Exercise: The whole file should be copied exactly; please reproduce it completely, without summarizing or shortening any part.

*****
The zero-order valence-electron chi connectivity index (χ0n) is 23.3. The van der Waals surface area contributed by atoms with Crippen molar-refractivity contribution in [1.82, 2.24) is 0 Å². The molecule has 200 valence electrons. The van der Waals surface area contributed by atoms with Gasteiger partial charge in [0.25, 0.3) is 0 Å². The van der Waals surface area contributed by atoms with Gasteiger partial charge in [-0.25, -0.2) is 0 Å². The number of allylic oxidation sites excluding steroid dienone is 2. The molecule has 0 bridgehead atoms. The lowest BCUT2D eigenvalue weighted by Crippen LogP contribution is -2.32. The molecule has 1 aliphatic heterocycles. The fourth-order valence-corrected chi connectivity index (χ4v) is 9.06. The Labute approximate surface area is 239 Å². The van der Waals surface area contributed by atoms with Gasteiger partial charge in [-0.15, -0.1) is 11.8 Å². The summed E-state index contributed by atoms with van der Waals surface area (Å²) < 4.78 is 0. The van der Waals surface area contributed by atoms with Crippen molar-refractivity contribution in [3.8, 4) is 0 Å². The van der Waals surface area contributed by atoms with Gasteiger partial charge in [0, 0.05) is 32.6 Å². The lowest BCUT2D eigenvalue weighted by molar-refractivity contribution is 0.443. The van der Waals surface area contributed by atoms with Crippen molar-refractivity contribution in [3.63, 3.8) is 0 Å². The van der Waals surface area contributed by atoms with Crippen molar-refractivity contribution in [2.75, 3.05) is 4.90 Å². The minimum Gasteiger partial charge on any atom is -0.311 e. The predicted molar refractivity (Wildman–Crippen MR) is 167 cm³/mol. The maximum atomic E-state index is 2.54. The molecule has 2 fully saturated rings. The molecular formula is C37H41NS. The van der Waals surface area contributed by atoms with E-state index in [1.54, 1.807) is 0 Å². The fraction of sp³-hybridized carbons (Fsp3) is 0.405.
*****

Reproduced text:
The zero-order valence-electron chi connectivity index (χ0n) is 23.3. The van der Waals surface area contributed by atoms with Crippen molar-refractivity contribution in [1.82, 2.24) is 0 Å². The molecule has 200 valence electrons. The van der Waals surface area contributed by atoms with Gasteiger partial charge in [0.25, 0.3) is 0 Å². The van der Waals surface area contributed by atoms with Gasteiger partial charge in [-0.25, -0.2) is 0 Å². The number of allylic oxidation sites excluding steroid dienone is 2. The molecule has 0 bridgehead atoms. The lowest BCUT2D eigenvalue weighted by Crippen LogP contribution is -2.32. The molecule has 1 aliphatic heterocycles. The fourth-order valence-corrected chi connectivity index (χ4v) is 9.06. The Labute approximate surface area is 239 Å². The van der Waals surface area contributed by atoms with Gasteiger partial charge in [-0.15, -0.1) is 11.8 Å². The summed E-state index contributed by atoms with van der Waals surface area (Å²) < 4.78 is 0. The van der Waals surface area contributed by atoms with Crippen molar-refractivity contribution in [3.8, 4) is 0 Å². The van der Waals surface area contributed by atoms with Gasteiger partial charge in [0, 0.05) is 32.6 Å². The lowest BCUT2D eigenvalue weighted by molar-refractivity contribution is 0.443. The van der Waals surface area contributed by atoms with Crippen molar-refractivity contribution in [3.63, 3.8) is 0 Å². The van der Waals surface area contributed by atoms with Crippen molar-refractivity contribution in [2.75, 3.05) is 4.90 Å². The minimum Gasteiger partial charge on any atom is -0.311 e. The predicted molar refractivity (Wildman–Crippen MR) is 167 cm³/mol. The maximum atomic E-state index is 2.54. The molecule has 2 fully saturated rings. The molecular formula is C37H41NS. The van der Waals surface area contributed by atoms with E-state index in [1.54, 1.807) is 0 Å². The fraction of sp³-hybridized carbons (Fsp3) is 0.405.